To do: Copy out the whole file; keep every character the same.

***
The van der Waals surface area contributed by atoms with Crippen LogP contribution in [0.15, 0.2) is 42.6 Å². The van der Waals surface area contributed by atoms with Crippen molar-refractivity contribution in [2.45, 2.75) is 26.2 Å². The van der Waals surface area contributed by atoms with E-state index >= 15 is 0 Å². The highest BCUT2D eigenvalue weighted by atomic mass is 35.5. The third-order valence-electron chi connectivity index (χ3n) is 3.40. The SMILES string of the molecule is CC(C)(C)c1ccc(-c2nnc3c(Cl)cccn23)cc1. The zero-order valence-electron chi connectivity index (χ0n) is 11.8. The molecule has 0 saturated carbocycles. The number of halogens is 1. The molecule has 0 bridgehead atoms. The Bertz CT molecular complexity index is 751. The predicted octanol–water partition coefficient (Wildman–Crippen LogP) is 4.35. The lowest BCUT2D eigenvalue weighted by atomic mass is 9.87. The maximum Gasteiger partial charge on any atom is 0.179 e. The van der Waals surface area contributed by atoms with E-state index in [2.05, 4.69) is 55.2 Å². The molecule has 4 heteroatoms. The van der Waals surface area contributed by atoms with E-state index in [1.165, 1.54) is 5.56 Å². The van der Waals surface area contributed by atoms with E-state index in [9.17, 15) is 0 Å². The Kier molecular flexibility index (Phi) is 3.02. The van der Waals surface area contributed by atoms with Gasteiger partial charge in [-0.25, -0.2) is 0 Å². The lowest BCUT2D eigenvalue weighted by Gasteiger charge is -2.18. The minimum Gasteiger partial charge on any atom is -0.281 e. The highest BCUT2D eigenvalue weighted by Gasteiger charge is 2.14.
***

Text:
The van der Waals surface area contributed by atoms with Crippen LogP contribution in [0.15, 0.2) is 42.6 Å². The van der Waals surface area contributed by atoms with Crippen molar-refractivity contribution in [2.45, 2.75) is 26.2 Å². The van der Waals surface area contributed by atoms with E-state index >= 15 is 0 Å². The highest BCUT2D eigenvalue weighted by atomic mass is 35.5. The third-order valence-electron chi connectivity index (χ3n) is 3.40. The SMILES string of the molecule is CC(C)(C)c1ccc(-c2nnc3c(Cl)cccn23)cc1. The zero-order valence-electron chi connectivity index (χ0n) is 11.8. The molecule has 0 saturated carbocycles. The number of halogens is 1. The molecule has 0 bridgehead atoms. The Bertz CT molecular complexity index is 751. The predicted octanol–water partition coefficient (Wildman–Crippen LogP) is 4.35. The lowest BCUT2D eigenvalue weighted by atomic mass is 9.87. The maximum Gasteiger partial charge on any atom is 0.179 e. The van der Waals surface area contributed by atoms with E-state index in [2.05, 4.69) is 55.2 Å². The molecule has 4 heteroatoms. The van der Waals surface area contributed by atoms with E-state index in [1.165, 1.54) is 5.56 Å². The van der Waals surface area contributed by atoms with E-state index in [9.17, 15) is 0 Å². The Kier molecular flexibility index (Phi) is 3.02. The van der Waals surface area contributed by atoms with Gasteiger partial charge in [-0.25, -0.2) is 0 Å². The lowest BCUT2D eigenvalue weighted by Gasteiger charge is -2.18. The minimum Gasteiger partial charge on any atom is -0.281 e. The highest BCUT2D eigenvalue weighted by Gasteiger charge is 2.14.